Two Detained Over ‘Magic Tusk’ Swindle

Two men were detained briefly and released Saturday in Koh Kong province, accused of trying to cheat a head monk out of $2,000 over the sale of a wild boar’s tusk that supposedly had magical powers, officials said Tues­day.

The men, Heng Sokha, 37, an RCAF soldier from Phnom Penh, and Cheat Mean, 35, from Kom­pong Cham province, approached the head monk of the Stung Sam­rong temple and offered him $20,000 for a magic white boar’s tusk, Koh Kong police Chief Sin Sen said.

When the head monk said he had no such tusk to sell, the men said that he should call them if he obtained one.

Two days later, two other men arrived with what they said was a magic tusk, and offered to sell it for $17,000, police said.

When the monk called the first two men, they arrived with $15,000 in cash, and asked the monk to loan them the remaining $2,000, Sin Sen said.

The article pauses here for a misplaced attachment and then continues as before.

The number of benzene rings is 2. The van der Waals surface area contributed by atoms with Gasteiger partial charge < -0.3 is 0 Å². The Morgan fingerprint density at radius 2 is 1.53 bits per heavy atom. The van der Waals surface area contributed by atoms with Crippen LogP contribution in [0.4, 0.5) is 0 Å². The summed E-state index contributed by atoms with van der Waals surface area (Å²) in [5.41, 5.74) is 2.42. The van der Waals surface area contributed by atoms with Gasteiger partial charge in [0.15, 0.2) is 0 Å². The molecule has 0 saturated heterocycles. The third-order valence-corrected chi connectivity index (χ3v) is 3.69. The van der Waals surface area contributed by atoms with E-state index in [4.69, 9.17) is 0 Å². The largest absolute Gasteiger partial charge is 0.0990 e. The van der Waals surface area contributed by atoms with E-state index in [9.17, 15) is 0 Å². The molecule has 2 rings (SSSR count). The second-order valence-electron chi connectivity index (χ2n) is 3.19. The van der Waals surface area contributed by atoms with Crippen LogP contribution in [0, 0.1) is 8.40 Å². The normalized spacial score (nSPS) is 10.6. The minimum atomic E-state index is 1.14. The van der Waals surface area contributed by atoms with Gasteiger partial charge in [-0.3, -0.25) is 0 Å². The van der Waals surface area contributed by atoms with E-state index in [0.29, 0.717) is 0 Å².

When the monk said he didn’t have it, they drove him around in their car to borrow money from villagers, but to no avail.

The villagers informed police that they suspected the two men were trying to cheat the monk. Police later arrested the men.

Keo Sim, chief prosecutor of Koh Kong province, and In­ves­ti­gat­ing Judge Cheng Bunly de­clined to detain the men, saying no one had really been harmed.

Necklaces with tiger and crocodile fangs, boar tusks and ivory are be­lieved to bring the wearer good luck, strength and protection, ac­cording to retailers selling fangs for about $5 to $50 at Phnom Penh’s Phsar Tuol Tompong Tues­­­day.

The fangs considered to be most lucky have intricate carvings of Bud­­dha, said vendor Hak So­phe­ak.

(With additional reporting by Ka­­ren Hawkins)

 

 

 

 

 

 

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